That one time when my feet were cold but the photos came out nice

Since I've been spending my time running around getting heavily sunburnt and wondering when the weather will be good enough for some serious exploring, I figured I would blog a little bit about one of my favorite shoots ever. 

Everyone knows about Moraine Lake. A jewel of the Rockies, the glacier-clad tarn sees hundreds of thousands of visitors every year, and even had it's place on some of our money. Millions of photos of it are taken every year, but I still wanted to bring my gear and try my hand at the famous Moraine Lake shot. 

The top results when you Google "Moraine Lake". The series of jagged peaks and the blue-green water are a staple of the place. While there obviously are a ton of ways you can shoot the lake, this particular angle captures the very essence of what makes the place unique. Hence why I wanted to give it a shot.

The top results when you Google "Moraine Lake". The series of jagged peaks and the blue-green water are a staple of the place. While there obviously are a ton of ways you can shoot the lake, this particular angle captures the very essence of what makes the place unique. Hence why I wanted to give it a shot.

I have 3 rules that guide my landscape photography:

  1. Find a different perspective. Either get closer to the ground, go way off the trail, or take to the airs, but simply standing up and snapping a photo from the trail never cuts it. A lot of people take their pro-level DSLR with them on trips only to return with a variety of bland, dull and unoriginal photos. Putting in the effort is half of a good photo.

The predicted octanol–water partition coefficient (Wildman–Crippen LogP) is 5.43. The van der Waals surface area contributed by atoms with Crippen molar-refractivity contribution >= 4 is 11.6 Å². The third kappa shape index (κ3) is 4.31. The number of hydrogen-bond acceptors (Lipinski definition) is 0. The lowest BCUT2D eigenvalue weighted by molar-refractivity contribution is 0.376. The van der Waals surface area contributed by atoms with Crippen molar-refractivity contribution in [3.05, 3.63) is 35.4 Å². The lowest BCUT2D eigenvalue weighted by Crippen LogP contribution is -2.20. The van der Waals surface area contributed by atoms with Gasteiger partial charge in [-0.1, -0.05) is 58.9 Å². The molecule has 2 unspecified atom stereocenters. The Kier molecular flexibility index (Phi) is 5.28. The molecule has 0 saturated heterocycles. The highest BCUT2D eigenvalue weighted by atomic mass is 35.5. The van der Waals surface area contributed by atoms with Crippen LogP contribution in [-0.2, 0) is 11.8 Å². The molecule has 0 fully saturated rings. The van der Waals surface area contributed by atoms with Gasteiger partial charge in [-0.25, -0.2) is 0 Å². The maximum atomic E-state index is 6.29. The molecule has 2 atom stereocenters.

2. Get a nice sky. Landscape photography is unique in that it relies heavily on the weather. A cloudy, dramatic sky will drastically change the tone of your shot, even if the subject is still the same. It might require waiting around a lot longer than you were planning for, but the result is always worth it. 
  3. Get a nice foreground. That one has more to do with personal tastes. I find that a nice, sharp foreground makes for a much more interesting photo. Using a wide angle lens and tilting your camera down helps a ton, and contrasts nicely with all the background-focused shots out there.

I arrived at Moraine lake at around 7pm, when all the tour buses are long gone. Free from the hordes of tourists, I was able to pick any spot and start shooting. I obviously picked the freshest place to shoot from.

Rocks were jutting out of the water, which made for a perfect foreground. I dropped my tripods legs way lower and started shooting.

So fresh. That water was at -4 degrees Celsius. After about 5 minutes in it, you start feeling like Oscar Pistorius, except without all the murder.

So fresh. That water was at -4 degrees Celsius. After about 5 minutes in it, you start feeling like Oscar Pistorius, except without all the murder.

Sometimes trees also make for some good foreground. I highly recommend shooting later at night, when you start getting some interesting, sensor-driven patterns in the sky.

While this is very general advice and shouldn't be taken as gospel, I encourage everyone out there to try it! It's not because  spot has been shot to death that you can't make it your own. 

Those nice rocks made for some pretty good photos

For when the sky and the foreground don't cooperate: polarize it. Pebbles and a smooth surface can replace a complex foreground in a pinch.

For when the sky and the foreground don't cooperate: polarize it. Pebbles and a smooth surface can replace a complex foreground in a pinch.

Let me wrap up this post with a call to action: next time you use those basic principles of landscape, post it to Instagram and tag me! Let's talk tips and tricks to better landscape photos, and let's make our photos a little less boring.


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